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Night of the Comet (1984)

Don’t let the hording meandering of acrylic keyboard social justice pounding tell you that “strong female protagonists are a rarity in cinema [whiny voice]”. 

Don’t let the hording meandering of acrylic keyboard social justice pounding tell you that “strong female protagonists are a rarity in cinema [whiny voice]”. If you’ve heard something like this in person, I can guarantee it’s from a mouth that’s never enjoyed the satisfaction of a med-rare porterhouse steak or pulled a drag from a Camel cigarette inside of the bowels of a local video arcade or billiard hall while gripping her brass knuckles in the holster of her front-right Levi’s jeans pocket; they… are dunce capacitors. They are nincompoops. They bit the big one and can’t differentiate their vacant Aqua Net hair-hives from their cerebral glands located just below the pilonidal sinus. Female protagonists kick ass and have been around for decades already. Just look at the Horror and Thriller genres.

Merry Christmas, everybody!! Come gather round the yule log and stay warm by the fallen one’s light. It’s Christmas time; or Holiday time; or Hanukkah time. Or Kwanzaa, sure. Overall it’s my favorite season of the year.

So let’s come together and celebrate togetherness during the Pagan festivities with this month’s Retro Movie of the Month – 1984’s Night of the Comet. Night of the Comet, directed by Thom Eberhardt and starring Catherine Mary Stewart (Last Starfighter, Weekend at Bernie’s), Kelli Maroney (Fast Times at Ridgemont High, Ryan’s Hope, One Life to Live), Robert Beltran (Lone Wolf McQuade), Mary Woronov (Silent Night, Bloody Night), Geoffrey Lewis (10 to Midnight, Salem’s Lot) with cinematography by Arthur Albert (Surf Ninjas, Happy Gilmore) and released on November 16th 1984.

Set in the wasteland that was the nineteen eighties Los Angeles. It’s Christmas time and there’s not a valley girl in sight. At least not yet as the earth passes through the tail of a comet for the first time in 65 million years. The last time happened during some extinction event (foreshadowing).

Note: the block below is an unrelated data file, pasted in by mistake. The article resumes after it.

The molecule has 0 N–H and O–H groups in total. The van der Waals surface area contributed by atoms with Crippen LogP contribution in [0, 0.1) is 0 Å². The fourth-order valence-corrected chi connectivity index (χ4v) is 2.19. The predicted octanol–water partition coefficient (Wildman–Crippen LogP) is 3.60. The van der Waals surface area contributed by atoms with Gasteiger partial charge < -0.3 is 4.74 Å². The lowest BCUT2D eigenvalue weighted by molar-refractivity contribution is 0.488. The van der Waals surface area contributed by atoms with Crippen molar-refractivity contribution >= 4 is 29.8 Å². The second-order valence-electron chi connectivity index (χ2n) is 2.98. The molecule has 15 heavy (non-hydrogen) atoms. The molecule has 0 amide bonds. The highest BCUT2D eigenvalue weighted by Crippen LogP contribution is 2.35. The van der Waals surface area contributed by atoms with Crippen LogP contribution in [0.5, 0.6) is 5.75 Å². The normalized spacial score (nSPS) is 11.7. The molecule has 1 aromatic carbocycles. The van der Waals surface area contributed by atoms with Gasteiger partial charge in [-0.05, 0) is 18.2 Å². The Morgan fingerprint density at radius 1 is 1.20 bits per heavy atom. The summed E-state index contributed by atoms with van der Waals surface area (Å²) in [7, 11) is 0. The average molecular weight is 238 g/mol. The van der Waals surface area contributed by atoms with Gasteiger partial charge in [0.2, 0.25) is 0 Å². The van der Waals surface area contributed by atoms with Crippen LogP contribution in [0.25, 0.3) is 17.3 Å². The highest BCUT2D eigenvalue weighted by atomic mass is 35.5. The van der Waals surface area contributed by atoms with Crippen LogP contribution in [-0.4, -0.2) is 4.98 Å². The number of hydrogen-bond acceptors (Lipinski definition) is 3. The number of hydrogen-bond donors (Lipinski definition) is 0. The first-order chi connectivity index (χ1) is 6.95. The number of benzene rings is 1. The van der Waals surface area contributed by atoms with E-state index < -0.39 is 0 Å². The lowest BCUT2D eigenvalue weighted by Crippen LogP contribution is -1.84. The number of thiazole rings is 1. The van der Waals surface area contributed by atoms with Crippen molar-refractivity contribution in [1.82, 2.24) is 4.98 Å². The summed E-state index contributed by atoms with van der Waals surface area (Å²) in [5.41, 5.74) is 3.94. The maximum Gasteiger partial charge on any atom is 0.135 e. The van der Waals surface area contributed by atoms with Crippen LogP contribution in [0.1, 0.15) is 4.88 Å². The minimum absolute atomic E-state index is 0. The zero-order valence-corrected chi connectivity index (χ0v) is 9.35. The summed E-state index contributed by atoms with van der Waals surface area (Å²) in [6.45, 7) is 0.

Reggie Belmont works at a Movie Theater. She’s an avid gamer and dating the dunderhead projectionist, Larry. She has a younger step-sister named Samantha who is always bickering with their stepmother Doris. After being punched in the face by the she-wolf Doris, Sam spends the night in the backyard shed like a castaway on Big Brother.

Large crowds of people all gather outside on this special night to witness the celestial light show in the sky. The next day however is something strange as the streets are empty. Not just the streets but houses, jobs and abandoned automobiles are without people. The emergency lines are off. The whole towns a ghost town and not like the SPECIALS song. It’s as if everyone just disappeared. The only thing stranger is the now crimson sky that has enveloped the entire planet’s atmosphere.

After a pump n done night of sex between Reggie and Larry, Larry is killed outside by a pipe wielding zombie when he walks outside half asleep and unaware of anything peculiar about his surroundings. When Reggie goes looking for his schlepping ass, she is attacked by said zombie but, unlike her dimwitted boyfriend, she escapes. She returns home to find her sister unaffected by the stranger things going on. And they go out on an investigation into the wasteland that is Los Angeles to find answers and whatever.

Atlantic released Night of the Comet in the US on November 16, 1984, earning $3,580,578 in its opening weekend. It stayed in theaters for six weeks and grossed $14,418,922 total in the US. Rotten Tomatoes gave the film an 83% based on 29 critics’ reviews; the average rating is 6.4/10.

I’m not the biggest fan of the Walking Dead or of the zombie genre period… okay maybe not even a centimeter of a fan of TWD. But, the zombie apocalypse for me is like Turkey; yeah it’s good once in a while but, in recurring portions is downright boring. This however, is good and entertaining. I like how matter of fact it all played out even with the dated humor. The people act like people would act. At least, the few survivors we see during the story. The soundtrack is not bad and sparse. It’s good and the chicks that kick ass. Yeah, there’s a guy in this and he’s competent. But, it’s a female driven story and that’s okay. No need to get your testosterone pumped camo-panties all crunched up about this… ever. Film is art and there’s enough art for everybody.

So fringe your hair, commandettes. And strap your boots, boys. Keep it cool and chill and keep your damn holiday fingers on the Rewind Button.


A misanthropic fiction writer and pop culture killer, originally from NYC as well loiterer of the Philadelphia area. The author of a handful of spoken word albums. Member of the Jade Palace Guard; a collective of underground lo-fi artists. Creator and author of HAINESVILLE. Currently residing in Tucson, AZ.

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